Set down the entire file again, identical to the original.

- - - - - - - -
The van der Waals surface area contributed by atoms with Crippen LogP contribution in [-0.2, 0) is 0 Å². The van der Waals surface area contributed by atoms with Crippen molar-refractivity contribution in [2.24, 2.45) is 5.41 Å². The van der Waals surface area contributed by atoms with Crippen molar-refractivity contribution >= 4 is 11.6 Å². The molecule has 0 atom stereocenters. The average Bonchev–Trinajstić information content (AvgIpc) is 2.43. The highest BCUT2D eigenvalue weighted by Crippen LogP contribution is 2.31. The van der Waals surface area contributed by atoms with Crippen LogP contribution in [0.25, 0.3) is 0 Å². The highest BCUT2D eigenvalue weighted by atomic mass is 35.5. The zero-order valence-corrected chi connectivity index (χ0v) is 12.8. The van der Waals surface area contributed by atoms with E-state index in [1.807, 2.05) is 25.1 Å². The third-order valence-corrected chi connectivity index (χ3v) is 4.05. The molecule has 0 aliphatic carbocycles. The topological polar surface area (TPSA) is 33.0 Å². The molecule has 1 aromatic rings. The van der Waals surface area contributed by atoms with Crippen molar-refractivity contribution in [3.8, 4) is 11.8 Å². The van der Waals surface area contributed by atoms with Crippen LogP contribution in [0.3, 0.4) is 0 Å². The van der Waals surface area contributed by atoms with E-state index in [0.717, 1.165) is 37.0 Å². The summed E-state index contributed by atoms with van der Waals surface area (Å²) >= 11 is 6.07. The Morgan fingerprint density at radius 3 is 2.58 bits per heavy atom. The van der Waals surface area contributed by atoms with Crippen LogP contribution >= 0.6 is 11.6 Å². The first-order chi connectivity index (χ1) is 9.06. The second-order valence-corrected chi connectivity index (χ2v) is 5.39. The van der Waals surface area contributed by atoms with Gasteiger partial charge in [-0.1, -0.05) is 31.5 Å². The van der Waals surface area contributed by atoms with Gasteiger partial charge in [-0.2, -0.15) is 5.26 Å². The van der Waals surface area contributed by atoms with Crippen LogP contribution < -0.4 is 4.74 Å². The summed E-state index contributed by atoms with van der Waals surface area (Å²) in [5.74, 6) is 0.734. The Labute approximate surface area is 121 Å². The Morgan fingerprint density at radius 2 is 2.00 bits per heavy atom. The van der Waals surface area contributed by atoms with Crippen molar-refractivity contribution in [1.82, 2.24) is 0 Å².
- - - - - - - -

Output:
The van der Waals surface area contributed by atoms with Crippen LogP contribution in [-0.2, 0) is 0 Å². The van der Waals surface area contributed by atoms with Crippen molar-refractivity contribution in [2.24, 2.45) is 5.41 Å². The van der Waals surface area contributed by atoms with Crippen molar-refractivity contribution >= 4 is 11.6 Å². The molecule has 0 atom stereocenters. The average Bonchev–Trinajstić information content (AvgIpc) is 2.43. The highest BCUT2D eigenvalue weighted by Crippen LogP contribution is 2.31. The van der Waals surface area contributed by atoms with Crippen LogP contribution in [0.25, 0.3) is 0 Å². The highest BCUT2D eigenvalue weighted by atomic mass is 35.5. The zero-order valence-corrected chi connectivity index (χ0v) is 12.8. The van der Waals surface area contributed by atoms with E-state index in [1.807, 2.05) is 25.1 Å². The third-order valence-corrected chi connectivity index (χ3v) is 4.05. The molecule has 0 aliphatic carbocycles. The topological polar surface area (TPSA) is 33.0 Å². The molecule has 1 aromatic rings. The van der Waals surface area contributed by atoms with Crippen molar-refractivity contribution in [3.8, 4) is 11.8 Å². The van der Waals surface area contributed by atoms with Crippen LogP contribution in [0.3, 0.4) is 0 Å². The van der Waals surface area contributed by atoms with E-state index in [0.717, 1.165) is 37.0 Å². The summed E-state index contributed by atoms with van der Waals surface area (Å²) >= 11 is 6.07. The Morgan fingerprint density at radius 3 is 2.58 bits per heavy atom. The van der Waals surface area contributed by atoms with Crippen LogP contribution >= 0.6 is 11.6 Å². The first-order chi connectivity index (χ1) is 9.06. The second-order valence-corrected chi connectivity index (χ2v) is 5.39. The van der Waals surface area contributed by atoms with Gasteiger partial charge in [-0.1, -0.05) is 31.5 Å². The van der Waals surface area contributed by atoms with Gasteiger partial charge in [-0.2, -0.15) is 5.26 Å². The van der Waals surface area contributed by atoms with Crippen LogP contribution < -0.4 is 4.74 Å². The summed E-state index contributed by atoms with van der Waals surface area (Å²) in [5.74, 6) is 0.734. The Labute approximate surface area is 121 Å². The Morgan fingerprint density at radius 2 is 2.00 bits per heavy atom. The van der Waals surface area contributed by atoms with Crippen molar-refractivity contribution in [1.82, 2.24) is 0 Å².